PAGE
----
Posted March 04, 2011:
A Vet Reflects on Sheep

by Loretta Fritz, working guest at MH.

For several years, I worked as a veterinarian in a rural mixed practice on the prairies of Saskatchewan.

My boss and I were the only veterinarians for about 100 km around. Thus we attended to many species—mostly beef cows, cats, and dogs, but also a smattering of horses and hamsters among other things—even the occasional hawk. One species we did not see often was sheep.

In one way, this was a good thing, because I learned very little about sheep in vet college. What I remember most vividly, and what has proven true in most of the cases I have dealt with, is this: sick sheep seldom survive.

Why is this? Sheep are a prey species. They are what the coyote, wolf, and cougar want to eat. Not surprisingly, predators look for weakness in their prey; weakness makes them easiest to catch. Obviously, it is the sheep that shows weakness that is hunted, killed, and eaten first.

So, no matter how much it costs them, sheep hide their illness and wounds. Their thick wool coats help them to do this.

Sick and injured sheep move, and appear to eat and rest normally until their bodies can no longer function. By the time their human owners notice something is wrong, the wound is usually badly infected, rotten, and full of maggots or the illness is so advanced it can’t be cured. By then the sheep is near death.

In the Bible, Christ talked about sheep; he often used them as an image of people, and one day, I started thinking about that.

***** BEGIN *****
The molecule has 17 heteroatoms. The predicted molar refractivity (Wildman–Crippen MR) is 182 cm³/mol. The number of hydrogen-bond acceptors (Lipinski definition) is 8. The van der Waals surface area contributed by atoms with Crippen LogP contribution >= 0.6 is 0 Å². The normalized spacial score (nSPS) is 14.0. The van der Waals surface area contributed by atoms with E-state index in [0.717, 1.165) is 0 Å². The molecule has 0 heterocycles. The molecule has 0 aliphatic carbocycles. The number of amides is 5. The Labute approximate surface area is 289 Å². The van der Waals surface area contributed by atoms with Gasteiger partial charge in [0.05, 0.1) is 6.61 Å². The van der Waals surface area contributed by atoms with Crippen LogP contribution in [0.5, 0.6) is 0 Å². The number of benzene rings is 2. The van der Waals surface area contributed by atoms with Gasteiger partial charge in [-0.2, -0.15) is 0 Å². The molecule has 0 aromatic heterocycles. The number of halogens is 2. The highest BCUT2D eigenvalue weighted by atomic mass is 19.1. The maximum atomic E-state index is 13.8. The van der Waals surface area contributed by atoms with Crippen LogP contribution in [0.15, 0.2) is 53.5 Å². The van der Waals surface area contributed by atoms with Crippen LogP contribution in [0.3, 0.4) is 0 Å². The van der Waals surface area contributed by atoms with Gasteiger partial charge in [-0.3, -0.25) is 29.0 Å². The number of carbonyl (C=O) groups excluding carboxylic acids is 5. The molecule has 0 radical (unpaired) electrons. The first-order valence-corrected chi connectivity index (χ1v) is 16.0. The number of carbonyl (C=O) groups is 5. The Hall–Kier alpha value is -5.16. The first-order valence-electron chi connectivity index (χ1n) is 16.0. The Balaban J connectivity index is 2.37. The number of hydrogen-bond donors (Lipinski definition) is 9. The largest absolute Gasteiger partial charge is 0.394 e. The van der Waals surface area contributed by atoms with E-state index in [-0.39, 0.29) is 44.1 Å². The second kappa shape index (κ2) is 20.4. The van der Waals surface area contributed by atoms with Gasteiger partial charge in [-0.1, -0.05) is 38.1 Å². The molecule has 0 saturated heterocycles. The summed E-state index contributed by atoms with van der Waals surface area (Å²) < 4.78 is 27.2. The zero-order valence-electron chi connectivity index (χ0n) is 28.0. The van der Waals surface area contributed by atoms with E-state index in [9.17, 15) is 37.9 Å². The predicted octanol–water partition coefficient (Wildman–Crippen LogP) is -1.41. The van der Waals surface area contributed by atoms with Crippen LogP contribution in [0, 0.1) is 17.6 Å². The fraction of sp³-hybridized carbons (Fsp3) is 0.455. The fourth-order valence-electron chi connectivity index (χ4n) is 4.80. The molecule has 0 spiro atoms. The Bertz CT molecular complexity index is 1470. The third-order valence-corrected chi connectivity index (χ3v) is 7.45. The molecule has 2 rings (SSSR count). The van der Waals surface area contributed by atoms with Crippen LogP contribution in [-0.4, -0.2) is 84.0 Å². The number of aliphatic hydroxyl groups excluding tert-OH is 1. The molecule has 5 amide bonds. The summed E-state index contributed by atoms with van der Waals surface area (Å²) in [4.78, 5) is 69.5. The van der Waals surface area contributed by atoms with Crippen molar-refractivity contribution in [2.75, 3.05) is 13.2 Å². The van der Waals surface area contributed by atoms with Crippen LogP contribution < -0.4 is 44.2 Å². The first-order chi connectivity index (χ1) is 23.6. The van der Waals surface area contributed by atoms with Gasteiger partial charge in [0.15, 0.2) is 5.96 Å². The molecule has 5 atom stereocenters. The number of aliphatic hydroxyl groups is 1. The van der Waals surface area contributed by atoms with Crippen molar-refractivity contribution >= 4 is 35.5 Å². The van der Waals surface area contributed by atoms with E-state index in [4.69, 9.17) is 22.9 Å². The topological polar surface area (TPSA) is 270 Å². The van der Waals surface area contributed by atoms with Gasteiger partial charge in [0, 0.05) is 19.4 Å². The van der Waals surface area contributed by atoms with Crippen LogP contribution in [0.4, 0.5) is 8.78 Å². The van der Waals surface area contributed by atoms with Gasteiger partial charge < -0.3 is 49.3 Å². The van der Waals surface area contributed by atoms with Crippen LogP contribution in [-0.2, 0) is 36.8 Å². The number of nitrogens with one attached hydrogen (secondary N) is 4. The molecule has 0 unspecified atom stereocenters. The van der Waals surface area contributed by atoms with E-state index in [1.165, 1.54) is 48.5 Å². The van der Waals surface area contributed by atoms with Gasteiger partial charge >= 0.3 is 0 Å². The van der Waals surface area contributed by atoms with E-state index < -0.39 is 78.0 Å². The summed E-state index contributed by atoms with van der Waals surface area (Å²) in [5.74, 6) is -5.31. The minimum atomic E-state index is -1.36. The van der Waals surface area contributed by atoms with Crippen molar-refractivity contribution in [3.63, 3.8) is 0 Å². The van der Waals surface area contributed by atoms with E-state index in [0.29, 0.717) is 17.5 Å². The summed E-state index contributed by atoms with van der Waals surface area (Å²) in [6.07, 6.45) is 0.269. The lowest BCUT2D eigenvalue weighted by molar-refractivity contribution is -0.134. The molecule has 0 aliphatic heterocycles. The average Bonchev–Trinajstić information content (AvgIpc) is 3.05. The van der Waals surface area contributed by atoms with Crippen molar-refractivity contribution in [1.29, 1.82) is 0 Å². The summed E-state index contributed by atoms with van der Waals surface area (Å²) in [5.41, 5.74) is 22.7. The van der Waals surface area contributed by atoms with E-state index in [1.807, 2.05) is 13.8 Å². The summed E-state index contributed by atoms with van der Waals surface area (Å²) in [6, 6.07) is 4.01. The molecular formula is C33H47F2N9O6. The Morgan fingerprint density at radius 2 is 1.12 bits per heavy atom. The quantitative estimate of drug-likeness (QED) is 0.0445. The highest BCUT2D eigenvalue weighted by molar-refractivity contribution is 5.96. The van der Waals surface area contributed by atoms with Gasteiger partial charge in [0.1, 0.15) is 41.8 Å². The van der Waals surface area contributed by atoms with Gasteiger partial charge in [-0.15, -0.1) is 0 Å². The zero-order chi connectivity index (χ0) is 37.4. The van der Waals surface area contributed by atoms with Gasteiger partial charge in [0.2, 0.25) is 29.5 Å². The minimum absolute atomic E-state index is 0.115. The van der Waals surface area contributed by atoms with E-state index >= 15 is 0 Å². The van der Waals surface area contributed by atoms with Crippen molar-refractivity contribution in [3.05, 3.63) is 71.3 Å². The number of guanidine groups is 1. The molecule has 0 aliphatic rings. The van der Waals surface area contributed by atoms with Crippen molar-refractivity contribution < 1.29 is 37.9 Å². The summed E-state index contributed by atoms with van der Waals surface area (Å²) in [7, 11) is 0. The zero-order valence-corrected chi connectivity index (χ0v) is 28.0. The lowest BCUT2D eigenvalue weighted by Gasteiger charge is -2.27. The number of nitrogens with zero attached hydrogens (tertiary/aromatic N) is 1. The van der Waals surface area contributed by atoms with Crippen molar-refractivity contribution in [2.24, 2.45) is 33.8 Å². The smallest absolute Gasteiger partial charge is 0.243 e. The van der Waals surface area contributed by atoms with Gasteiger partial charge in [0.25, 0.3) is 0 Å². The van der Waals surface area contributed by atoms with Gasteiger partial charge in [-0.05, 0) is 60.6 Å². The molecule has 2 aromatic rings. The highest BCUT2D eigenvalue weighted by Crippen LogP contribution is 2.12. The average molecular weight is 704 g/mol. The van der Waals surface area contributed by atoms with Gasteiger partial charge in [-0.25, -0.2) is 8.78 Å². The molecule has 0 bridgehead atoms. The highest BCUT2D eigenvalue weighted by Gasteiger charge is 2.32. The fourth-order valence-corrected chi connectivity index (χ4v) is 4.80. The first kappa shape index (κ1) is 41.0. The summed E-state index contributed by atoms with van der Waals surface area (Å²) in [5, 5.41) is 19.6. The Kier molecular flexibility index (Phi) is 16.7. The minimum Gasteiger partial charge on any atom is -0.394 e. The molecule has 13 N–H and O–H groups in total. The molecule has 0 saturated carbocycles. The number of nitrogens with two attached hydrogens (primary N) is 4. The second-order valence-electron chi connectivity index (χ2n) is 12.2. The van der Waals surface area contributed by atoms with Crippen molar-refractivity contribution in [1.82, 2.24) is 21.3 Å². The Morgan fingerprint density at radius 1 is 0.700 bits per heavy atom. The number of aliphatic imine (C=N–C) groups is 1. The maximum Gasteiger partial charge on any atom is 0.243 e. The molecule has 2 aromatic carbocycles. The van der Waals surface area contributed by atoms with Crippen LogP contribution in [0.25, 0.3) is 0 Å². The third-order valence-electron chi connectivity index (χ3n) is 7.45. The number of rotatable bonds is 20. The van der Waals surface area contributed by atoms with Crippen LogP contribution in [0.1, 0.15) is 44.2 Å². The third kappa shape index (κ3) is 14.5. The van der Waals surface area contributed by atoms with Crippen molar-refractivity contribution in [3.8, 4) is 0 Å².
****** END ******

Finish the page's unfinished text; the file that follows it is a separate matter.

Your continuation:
I thought about how I, and other people I know, try to act strong, to hide or ignore our weakness, because weakness will draw the predator—like the teasing or bullying kid in school.

We hide our weaknesses to protect ourselves from reprimands at work, ridicule, the cold shoulder, or snide comments from family and friends.

We hide our wounds in our souls and our hearts. We hide our hurts deep under a layer of fluffy white wool. We show the world that we are fine, that we are not hurt. Often, we let our wounds fester away until it seems there is no way we can be healed. The wounds are too big, too rotten, too maggoty to ever heal.

But, we do not have any ordinary shepherd or a rural veterinarian with just a smattering of sheep knowledge taking care of us. We have the Good Shepherd.

God has power beyond our imagination to clean us up, cure our ills, save us. There is no way to hide our wounds from him, and there is nothing he cannot heal.

Sick sheep seldom survive.

Unless they are the sheep of God’s flock.

I have come that they may have life and have it in abundance (Jn 10:10).


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